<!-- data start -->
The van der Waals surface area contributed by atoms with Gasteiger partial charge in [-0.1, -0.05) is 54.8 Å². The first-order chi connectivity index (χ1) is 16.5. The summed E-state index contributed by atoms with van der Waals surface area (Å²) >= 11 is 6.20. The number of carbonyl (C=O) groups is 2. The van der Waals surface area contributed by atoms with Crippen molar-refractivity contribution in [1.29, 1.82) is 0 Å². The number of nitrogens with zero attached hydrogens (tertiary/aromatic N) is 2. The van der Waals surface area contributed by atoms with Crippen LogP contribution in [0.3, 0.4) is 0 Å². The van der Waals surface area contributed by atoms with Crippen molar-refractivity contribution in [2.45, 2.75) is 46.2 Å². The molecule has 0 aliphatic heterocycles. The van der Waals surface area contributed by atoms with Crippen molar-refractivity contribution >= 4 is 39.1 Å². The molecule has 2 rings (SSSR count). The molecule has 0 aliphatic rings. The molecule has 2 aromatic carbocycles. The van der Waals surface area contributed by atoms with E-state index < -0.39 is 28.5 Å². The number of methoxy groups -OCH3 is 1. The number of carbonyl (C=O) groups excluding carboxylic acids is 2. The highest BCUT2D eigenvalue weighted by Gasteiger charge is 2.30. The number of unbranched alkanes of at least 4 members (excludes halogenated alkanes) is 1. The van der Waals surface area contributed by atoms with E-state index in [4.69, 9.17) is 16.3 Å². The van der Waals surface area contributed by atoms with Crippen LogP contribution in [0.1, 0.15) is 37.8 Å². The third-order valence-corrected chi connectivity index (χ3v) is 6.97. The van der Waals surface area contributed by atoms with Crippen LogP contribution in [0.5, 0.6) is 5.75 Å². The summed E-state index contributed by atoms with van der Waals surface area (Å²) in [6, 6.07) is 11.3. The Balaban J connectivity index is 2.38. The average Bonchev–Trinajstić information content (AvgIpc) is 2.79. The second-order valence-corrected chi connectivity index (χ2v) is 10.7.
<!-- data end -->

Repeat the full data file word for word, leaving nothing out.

The van der Waals surface area contributed by atoms with Gasteiger partial charge in [-0.1, -0.05) is 54.8 Å². The first-order chi connectivity index (χ1) is 16.5. The summed E-state index contributed by atoms with van der Waals surface area (Å²) >= 11 is 6.20. The number of carbonyl (C=O) groups is 2. The van der Waals surface area contributed by atoms with Crippen molar-refractivity contribution in [1.29, 1.82) is 0 Å². The number of nitrogens with zero attached hydrogens (tertiary/aromatic N) is 2. The van der Waals surface area contributed by atoms with Crippen LogP contribution in [0.3, 0.4) is 0 Å². The van der Waals surface area contributed by atoms with Crippen molar-refractivity contribution in [2.45, 2.75) is 46.2 Å². The molecule has 0 aliphatic heterocycles. The van der Waals surface area contributed by atoms with Crippen molar-refractivity contribution >= 4 is 39.1 Å². The molecule has 2 rings (SSSR count). The molecule has 0 aliphatic rings. The molecule has 2 aromatic carbocycles. The van der Waals surface area contributed by atoms with E-state index < -0.39 is 28.5 Å². The number of methoxy groups -OCH3 is 1. The number of carbonyl (C=O) groups excluding carboxylic acids is 2. The highest BCUT2D eigenvalue weighted by Gasteiger charge is 2.30. The number of unbranched alkanes of at least 4 members (excludes halogenated alkanes) is 1. The van der Waals surface area contributed by atoms with E-state index in [4.69, 9.17) is 16.3 Å². The van der Waals surface area contributed by atoms with Crippen LogP contribution in [0.1, 0.15) is 37.8 Å². The third-order valence-corrected chi connectivity index (χ3v) is 6.97. The van der Waals surface area contributed by atoms with Crippen LogP contribution in [0.5, 0.6) is 5.75 Å². The summed E-state index contributed by atoms with van der Waals surface area (Å²) in [6, 6.07) is 11.3. The Balaban J connectivity index is 2.38. The average Bonchev–Trinajstić information content (AvgIpc) is 2.79. The second-order valence-corrected chi connectivity index (χ2v) is 10.7.